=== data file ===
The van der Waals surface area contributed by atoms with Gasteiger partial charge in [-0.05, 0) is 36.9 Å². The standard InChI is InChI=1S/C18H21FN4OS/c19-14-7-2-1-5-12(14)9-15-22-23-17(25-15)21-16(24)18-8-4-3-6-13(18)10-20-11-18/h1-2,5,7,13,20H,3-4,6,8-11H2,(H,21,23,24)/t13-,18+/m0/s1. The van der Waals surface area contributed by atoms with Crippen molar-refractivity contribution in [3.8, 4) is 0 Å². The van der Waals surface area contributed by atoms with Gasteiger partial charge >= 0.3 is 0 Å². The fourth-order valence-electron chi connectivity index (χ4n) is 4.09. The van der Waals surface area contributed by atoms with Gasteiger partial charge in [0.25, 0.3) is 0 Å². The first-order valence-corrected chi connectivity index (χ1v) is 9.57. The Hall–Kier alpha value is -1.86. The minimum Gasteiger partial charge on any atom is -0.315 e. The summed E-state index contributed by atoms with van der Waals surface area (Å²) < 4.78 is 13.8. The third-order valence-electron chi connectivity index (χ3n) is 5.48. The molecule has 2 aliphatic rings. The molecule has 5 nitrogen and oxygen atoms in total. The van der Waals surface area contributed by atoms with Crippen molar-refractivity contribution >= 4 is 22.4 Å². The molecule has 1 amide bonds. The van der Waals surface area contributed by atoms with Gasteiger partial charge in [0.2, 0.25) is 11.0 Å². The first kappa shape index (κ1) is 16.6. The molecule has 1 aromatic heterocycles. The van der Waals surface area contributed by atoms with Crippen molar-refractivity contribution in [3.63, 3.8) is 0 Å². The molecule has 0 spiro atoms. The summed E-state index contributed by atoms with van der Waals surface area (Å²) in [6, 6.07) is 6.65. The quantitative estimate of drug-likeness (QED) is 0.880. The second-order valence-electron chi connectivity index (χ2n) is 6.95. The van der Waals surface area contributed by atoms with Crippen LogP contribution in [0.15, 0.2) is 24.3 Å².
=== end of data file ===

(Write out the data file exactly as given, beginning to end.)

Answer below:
The van der Waals surface area contributed by atoms with Gasteiger partial charge in [-0.05, 0) is 36.9 Å². The standard InChI is InChI=1S/C18H21FN4OS/c19-14-7-2-1-5-12(14)9-15-22-23-17(25-15)21-16(24)18-8-4-3-6-13(18)10-20-11-18/h1-2,5,7,13,20H,3-4,6,8-11H2,(H,21,23,24)/t13-,18+/m0/s1. The van der Waals surface area contributed by atoms with Crippen molar-refractivity contribution in [3.8, 4) is 0 Å². The van der Waals surface area contributed by atoms with Gasteiger partial charge >= 0.3 is 0 Å². The fourth-order valence-electron chi connectivity index (χ4n) is 4.09. The van der Waals surface area contributed by atoms with Gasteiger partial charge in [0.25, 0.3) is 0 Å². The first-order valence-corrected chi connectivity index (χ1v) is 9.57. The Hall–Kier alpha value is -1.86. The minimum Gasteiger partial charge on any atom is -0.315 e. The summed E-state index contributed by atoms with van der Waals surface area (Å²) < 4.78 is 13.8. The third-order valence-electron chi connectivity index (χ3n) is 5.48. The molecule has 2 aliphatic rings. The molecule has 5 nitrogen and oxygen atoms in total. The van der Waals surface area contributed by atoms with Crippen molar-refractivity contribution >= 4 is 22.4 Å². The molecule has 1 amide bonds. The van der Waals surface area contributed by atoms with Gasteiger partial charge in [0.2, 0.25) is 11.0 Å². The first kappa shape index (κ1) is 16.6. The molecule has 1 aromatic heterocycles. The van der Waals surface area contributed by atoms with Crippen molar-refractivity contribution in [3.63, 3.8) is 0 Å². The molecule has 0 spiro atoms. The summed E-state index contributed by atoms with van der Waals surface area (Å²) in [6, 6.07) is 6.65. The quantitative estimate of drug-likeness (QED) is 0.880. The second-order valence-electron chi connectivity index (χ2n) is 6.95. The van der Waals surface area contributed by atoms with Crippen LogP contribution in [0.15, 0.2) is 24.3 Å².